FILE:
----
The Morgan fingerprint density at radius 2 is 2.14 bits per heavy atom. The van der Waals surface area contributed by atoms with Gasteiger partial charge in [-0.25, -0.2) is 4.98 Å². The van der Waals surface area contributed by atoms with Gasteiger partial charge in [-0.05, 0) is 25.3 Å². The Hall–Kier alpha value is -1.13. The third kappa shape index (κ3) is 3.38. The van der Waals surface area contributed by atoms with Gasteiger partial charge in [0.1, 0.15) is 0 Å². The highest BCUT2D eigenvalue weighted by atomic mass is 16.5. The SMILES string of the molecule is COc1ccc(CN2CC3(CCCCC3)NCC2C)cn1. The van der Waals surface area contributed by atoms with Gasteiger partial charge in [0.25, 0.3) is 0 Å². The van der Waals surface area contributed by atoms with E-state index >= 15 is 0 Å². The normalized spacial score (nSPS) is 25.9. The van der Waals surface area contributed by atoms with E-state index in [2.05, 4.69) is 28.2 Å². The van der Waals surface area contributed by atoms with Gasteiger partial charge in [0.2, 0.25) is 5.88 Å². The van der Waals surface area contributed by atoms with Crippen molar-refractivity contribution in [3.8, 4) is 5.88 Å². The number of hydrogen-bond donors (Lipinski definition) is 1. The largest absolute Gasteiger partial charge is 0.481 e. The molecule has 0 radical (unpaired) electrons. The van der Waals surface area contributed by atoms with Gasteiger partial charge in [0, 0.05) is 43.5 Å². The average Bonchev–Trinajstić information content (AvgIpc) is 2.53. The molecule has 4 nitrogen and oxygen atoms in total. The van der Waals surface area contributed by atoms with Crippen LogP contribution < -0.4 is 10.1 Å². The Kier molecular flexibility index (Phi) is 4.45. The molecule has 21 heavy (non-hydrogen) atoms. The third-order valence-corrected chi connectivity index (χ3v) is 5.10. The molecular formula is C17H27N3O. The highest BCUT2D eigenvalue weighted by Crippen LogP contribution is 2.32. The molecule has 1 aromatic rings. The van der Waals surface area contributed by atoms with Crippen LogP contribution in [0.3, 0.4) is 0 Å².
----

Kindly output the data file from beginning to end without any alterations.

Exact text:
The Morgan fingerprint density at radius 2 is 2.14 bits per heavy atom. The van der Waals surface area contributed by atoms with Gasteiger partial charge in [-0.25, -0.2) is 4.98 Å². The van der Waals surface area contributed by atoms with Gasteiger partial charge in [-0.05, 0) is 25.3 Å². The Hall–Kier alpha value is -1.13. The third kappa shape index (κ3) is 3.38. The van der Waals surface area contributed by atoms with Gasteiger partial charge in [0.1, 0.15) is 0 Å². The highest BCUT2D eigenvalue weighted by atomic mass is 16.5. The SMILES string of the molecule is COc1ccc(CN2CC3(CCCCC3)NCC2C)cn1. The van der Waals surface area contributed by atoms with Gasteiger partial charge in [0.25, 0.3) is 0 Å². The van der Waals surface area contributed by atoms with E-state index >= 15 is 0 Å². The normalized spacial score (nSPS) is 25.9. The van der Waals surface area contributed by atoms with E-state index in [2.05, 4.69) is 28.2 Å². The van der Waals surface area contributed by atoms with Gasteiger partial charge in [0.2, 0.25) is 5.88 Å². The van der Waals surface area contributed by atoms with Crippen molar-refractivity contribution in [3.8, 4) is 5.88 Å². The number of hydrogen-bond donors (Lipinski definition) is 1. The largest absolute Gasteiger partial charge is 0.481 e. The molecule has 0 radical (unpaired) electrons. The van der Waals surface area contributed by atoms with Gasteiger partial charge in [0, 0.05) is 43.5 Å². The average Bonchev–Trinajstić information content (AvgIpc) is 2.53. The molecule has 4 nitrogen and oxygen atoms in total. The van der Waals surface area contributed by atoms with Crippen LogP contribution < -0.4 is 10.1 Å². The Kier molecular flexibility index (Phi) is 4.45. The molecule has 21 heavy (non-hydrogen) atoms. The third-order valence-corrected chi connectivity index (χ3v) is 5.10. The molecular formula is C17H27N3O. The highest BCUT2D eigenvalue weighted by Crippen LogP contribution is 2.32. The molecule has 1 aromatic rings. The van der Waals surface area contributed by atoms with Crippen LogP contribution in [0.3, 0.4) is 0 Å².